So Who I am is what and how I say why I do, grin grin. Where and When will have to wait awhile……

  12. Error: Just woke up with this idea. Nrhatch- I’m ‘awake’ on this one. Will write blog maybe, when I feel I have found my ‘blogging’ voice. i.e. when I wake up. Then perhaps I will not ‘feel’ it is too ‘competitive’ for me. Thanks.

  13. Loreen, I don’t see blogging as a competitive activity. I blog because I like it. All the posts I make serve an interest I have, a need to learn, a desire to express my views. It pleases me when others indicate an interest in what I have to say, but it isn’t essential. My initial reason for blogging was to establish a platform to market my three novels, but as I continued blogging, this goal became secondary to the satisfaction I feel from researching and expressing my views.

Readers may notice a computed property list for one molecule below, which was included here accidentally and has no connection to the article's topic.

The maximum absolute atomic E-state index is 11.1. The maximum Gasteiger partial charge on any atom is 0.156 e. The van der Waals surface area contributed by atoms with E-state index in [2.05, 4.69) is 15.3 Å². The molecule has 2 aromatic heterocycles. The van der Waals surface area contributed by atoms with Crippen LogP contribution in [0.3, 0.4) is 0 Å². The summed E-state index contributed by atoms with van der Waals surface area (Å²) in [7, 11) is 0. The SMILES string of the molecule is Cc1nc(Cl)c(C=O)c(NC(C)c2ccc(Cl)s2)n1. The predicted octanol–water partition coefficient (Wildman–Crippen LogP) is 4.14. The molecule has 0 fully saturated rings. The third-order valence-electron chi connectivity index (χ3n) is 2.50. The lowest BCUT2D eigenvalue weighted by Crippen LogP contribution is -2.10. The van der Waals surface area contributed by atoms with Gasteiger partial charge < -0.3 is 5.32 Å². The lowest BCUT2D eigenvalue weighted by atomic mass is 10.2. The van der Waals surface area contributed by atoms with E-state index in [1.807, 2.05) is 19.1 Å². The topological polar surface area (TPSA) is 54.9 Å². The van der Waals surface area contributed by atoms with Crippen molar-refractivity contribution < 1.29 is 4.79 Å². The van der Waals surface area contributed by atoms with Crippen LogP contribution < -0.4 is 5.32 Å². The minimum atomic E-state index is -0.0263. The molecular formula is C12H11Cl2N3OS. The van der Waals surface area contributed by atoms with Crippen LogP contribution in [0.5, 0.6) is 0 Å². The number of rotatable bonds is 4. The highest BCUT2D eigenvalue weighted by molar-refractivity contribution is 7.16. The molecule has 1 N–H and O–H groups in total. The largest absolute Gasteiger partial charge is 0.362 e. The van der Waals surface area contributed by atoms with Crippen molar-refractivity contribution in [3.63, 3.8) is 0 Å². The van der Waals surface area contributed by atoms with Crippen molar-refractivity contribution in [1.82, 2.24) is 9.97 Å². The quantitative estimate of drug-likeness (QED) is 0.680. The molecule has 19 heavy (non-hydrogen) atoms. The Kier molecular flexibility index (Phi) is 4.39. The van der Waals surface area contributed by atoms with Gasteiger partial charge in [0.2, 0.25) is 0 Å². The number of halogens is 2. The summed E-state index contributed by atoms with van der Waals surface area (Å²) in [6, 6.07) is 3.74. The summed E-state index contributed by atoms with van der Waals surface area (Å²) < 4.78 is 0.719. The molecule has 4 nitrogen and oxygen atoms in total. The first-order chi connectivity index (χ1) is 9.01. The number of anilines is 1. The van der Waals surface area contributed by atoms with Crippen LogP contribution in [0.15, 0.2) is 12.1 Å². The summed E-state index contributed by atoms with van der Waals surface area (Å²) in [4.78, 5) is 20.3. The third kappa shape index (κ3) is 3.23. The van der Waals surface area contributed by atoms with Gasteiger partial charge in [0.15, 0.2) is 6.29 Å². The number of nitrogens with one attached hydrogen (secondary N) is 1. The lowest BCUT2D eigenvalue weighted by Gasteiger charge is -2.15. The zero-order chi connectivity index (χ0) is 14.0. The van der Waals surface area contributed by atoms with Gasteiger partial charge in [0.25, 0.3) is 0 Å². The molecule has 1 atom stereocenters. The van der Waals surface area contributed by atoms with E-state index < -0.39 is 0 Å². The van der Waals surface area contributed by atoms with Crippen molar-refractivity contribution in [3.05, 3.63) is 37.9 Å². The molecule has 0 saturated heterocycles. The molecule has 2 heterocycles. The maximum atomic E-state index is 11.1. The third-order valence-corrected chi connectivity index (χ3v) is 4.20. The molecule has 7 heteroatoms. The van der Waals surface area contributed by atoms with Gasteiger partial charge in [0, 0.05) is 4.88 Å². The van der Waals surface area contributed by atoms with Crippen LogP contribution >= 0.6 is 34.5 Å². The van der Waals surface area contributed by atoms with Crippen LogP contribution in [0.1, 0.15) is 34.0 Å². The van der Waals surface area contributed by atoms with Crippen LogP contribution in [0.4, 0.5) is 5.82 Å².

I really enjoy reading your thoughtful comments. I think you are a fine blogger. Try not to worry about competition. Just blog the way you want and about what you want. Most important, have fun.

  14. Thank you, very much for your encouragement. Both you and nrhatch. I had a feeling that the word ‘competition’ would draw some remarks. That’s why I put it in apostrophe. I did say that was the way I felt. It is a social activity. As I pointed out, I even keep my girl friends at a distance. I need my privacy and independence. I have had the good fortune in my life to not need employment for about forty years. So I studied. I’m a bit of a recluse.